While college is supposed to be a four year (or more) experience, Newsweek recently published an article about why college should not take four years. I managed to finish my undergraduate degree in three years and one semester-and this was without taking summer classes.
The main reason to graduate in three years is to save money. A second reason is to get on with the next stage of life (grad school, medical school, law school, a job or so on) a bit more rapidly. Here is my quick guide to getting it done.
First, if you are still in high school, sign up for classes that provide college credit. Be sure that the schools you want to attend will accept this credit. If your high school is near a college, you might be able to take actual college classes while still in high school. For example, my high school had a program with the nearby University of Maine that allows high school seniors to take college classes. I had six credit hours when I graduated.
Second, sign up for 18 hours each semester and/or take summer classes. If you can take it, sign up for 21. You will need to get 40 credit hours a year to graduate in three years (assuming a standard 120 hour degree requirement), so you will probably need to take summer classes. If you have good time management skills, you can still have plenty of time for extracurricular activities. For example, I did cross country, track, debate and College Democrats while taking 18 hours a semester. A warning: you might want to start with 15 hours your first semester, just to be sure you can handle the hours.
Third, see if you can get credit for school activities or life experience. When I was in school, I got some credit hours for being on a varsity sports team and for being on the debate team. While schools will vary in this policy, it is worth checking into.
Fourth, see if you can get credit from CLEP tests. Passing a CLEP test can provide college credit. While the tests are not free, they are much cheaper than what a class costs. Typically, a CLEP test will be cheaper than the book you’d have to buy for the course. Be sure that your school accepts CLEP tests before taking them.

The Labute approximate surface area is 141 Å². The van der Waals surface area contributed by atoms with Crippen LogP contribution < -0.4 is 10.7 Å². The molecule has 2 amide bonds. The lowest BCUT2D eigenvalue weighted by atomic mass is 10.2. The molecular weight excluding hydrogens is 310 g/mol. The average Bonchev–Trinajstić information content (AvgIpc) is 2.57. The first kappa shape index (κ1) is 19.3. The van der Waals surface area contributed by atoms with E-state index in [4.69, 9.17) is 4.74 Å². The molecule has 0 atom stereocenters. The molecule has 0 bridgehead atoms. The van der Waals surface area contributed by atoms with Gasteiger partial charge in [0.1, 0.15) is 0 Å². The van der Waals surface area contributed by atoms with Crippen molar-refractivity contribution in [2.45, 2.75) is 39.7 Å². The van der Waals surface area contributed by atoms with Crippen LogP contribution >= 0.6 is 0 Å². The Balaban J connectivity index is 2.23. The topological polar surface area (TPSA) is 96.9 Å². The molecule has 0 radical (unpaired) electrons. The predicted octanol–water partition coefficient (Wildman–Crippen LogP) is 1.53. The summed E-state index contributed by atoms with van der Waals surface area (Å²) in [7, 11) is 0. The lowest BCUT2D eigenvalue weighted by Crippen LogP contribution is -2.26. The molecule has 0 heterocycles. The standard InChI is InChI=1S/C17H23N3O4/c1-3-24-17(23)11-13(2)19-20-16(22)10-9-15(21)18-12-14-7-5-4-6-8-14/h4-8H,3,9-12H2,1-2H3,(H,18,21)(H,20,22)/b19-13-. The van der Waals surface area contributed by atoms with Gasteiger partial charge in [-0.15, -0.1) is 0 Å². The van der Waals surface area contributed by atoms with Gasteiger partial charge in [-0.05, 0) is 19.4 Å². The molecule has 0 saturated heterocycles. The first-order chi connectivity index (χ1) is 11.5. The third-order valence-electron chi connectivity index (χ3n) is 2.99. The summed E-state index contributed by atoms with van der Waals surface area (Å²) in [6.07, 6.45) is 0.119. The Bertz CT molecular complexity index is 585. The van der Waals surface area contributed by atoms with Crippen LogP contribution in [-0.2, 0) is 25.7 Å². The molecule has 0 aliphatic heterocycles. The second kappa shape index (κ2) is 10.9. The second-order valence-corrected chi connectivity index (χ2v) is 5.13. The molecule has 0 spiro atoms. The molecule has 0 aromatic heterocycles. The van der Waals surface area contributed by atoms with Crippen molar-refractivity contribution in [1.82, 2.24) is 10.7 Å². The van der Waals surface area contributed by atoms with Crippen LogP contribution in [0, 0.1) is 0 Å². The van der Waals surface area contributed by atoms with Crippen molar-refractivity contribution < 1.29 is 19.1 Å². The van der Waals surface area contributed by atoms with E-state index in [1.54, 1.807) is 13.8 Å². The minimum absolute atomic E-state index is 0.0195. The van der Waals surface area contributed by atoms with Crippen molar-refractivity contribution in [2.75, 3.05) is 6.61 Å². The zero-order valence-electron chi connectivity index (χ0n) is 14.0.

Fifth, know what you want to major in and follow the guidelines for that major so you get your classes done in time. Be sure to be aware of pre-requisites and if certain classes are offered only in certain semesters.
Sixth, if you are not sure about your major, focus on the general education requirements first. Schools typically have a core curriculum that everyone has to complete. If you are not sure about your major, do these first so that you do not waste time by taking classes that will not help you graduate.
Seventh, make sure you know the requirements for graduation. Amazingly, I have run across students who have more or less guessed at what they needed or hoped that a class would count.
Eighth, make sure that your adviser knows her/his stuff. I have heard students complain about their advisers being wrong. In some cases, I suspect that the students made the error and are scapegoating the adviser, but I am sure that this does happen.
Ninth, know the deadline for graduation and make sure that you have your paperwork done well ahead of time. Do not wait to the last minute.
Tenth, do not work during the semester unless you have to. While it is tempting to work to get some extra money, you’ll be slowing down your graduation and you can make much more as college grad than you will working part time. If you need to work (and many people do) during the semester, keep your work hours to a minimum and try to find a job that meshes well with your class schedule. If you are lucky, you might even be able to find an employer who will help you pay for school.
When thinking about the three year plan, be sure to consider what you will be missing in terms of activities that are outside of the classroom, such as college sports, clubs, and partying.